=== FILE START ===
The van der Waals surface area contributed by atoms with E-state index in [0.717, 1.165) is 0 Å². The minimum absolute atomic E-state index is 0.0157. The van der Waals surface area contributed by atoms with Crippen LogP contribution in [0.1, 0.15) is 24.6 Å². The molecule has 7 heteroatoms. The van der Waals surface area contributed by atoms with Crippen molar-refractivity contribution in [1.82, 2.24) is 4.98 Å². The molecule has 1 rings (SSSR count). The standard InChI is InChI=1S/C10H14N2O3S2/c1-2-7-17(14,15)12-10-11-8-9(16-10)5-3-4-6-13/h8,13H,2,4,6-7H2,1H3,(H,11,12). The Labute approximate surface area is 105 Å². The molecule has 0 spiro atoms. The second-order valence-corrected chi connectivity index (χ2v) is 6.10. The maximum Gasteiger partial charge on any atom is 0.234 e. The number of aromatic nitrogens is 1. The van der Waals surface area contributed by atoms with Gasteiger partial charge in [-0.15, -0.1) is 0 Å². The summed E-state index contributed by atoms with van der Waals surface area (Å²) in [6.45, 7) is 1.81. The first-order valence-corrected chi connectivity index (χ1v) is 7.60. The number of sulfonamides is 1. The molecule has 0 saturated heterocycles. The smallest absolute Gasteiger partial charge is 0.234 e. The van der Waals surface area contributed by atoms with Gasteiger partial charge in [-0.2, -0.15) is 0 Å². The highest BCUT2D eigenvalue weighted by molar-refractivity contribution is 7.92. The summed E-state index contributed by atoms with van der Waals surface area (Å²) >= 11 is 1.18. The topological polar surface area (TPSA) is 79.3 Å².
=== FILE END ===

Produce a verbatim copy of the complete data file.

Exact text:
The van der Waals surface area contributed by atoms with E-state index in [0.717, 1.165) is 0 Å². The minimum absolute atomic E-state index is 0.0157. The van der Waals surface area contributed by atoms with Crippen LogP contribution in [0.1, 0.15) is 24.6 Å². The molecule has 7 heteroatoms. The van der Waals surface area contributed by atoms with Crippen molar-refractivity contribution in [1.82, 2.24) is 4.98 Å². The molecule has 1 rings (SSSR count). The standard InChI is InChI=1S/C10H14N2O3S2/c1-2-7-17(14,15)12-10-11-8-9(16-10)5-3-4-6-13/h8,13H,2,4,6-7H2,1H3,(H,11,12). The Labute approximate surface area is 105 Å². The molecule has 0 spiro atoms. The second-order valence-corrected chi connectivity index (χ2v) is 6.10. The maximum Gasteiger partial charge on any atom is 0.234 e. The number of aromatic nitrogens is 1. The van der Waals surface area contributed by atoms with Gasteiger partial charge in [-0.15, -0.1) is 0 Å². The summed E-state index contributed by atoms with van der Waals surface area (Å²) in [6.45, 7) is 1.81. The first-order valence-corrected chi connectivity index (χ1v) is 7.60. The number of sulfonamides is 1. The molecule has 0 saturated heterocycles. The smallest absolute Gasteiger partial charge is 0.234 e. The van der Waals surface area contributed by atoms with Gasteiger partial charge in [-0.2, -0.15) is 0 Å². The highest BCUT2D eigenvalue weighted by molar-refractivity contribution is 7.92. The summed E-state index contributed by atoms with van der Waals surface area (Å²) >= 11 is 1.18. The topological polar surface area (TPSA) is 79.3 Å².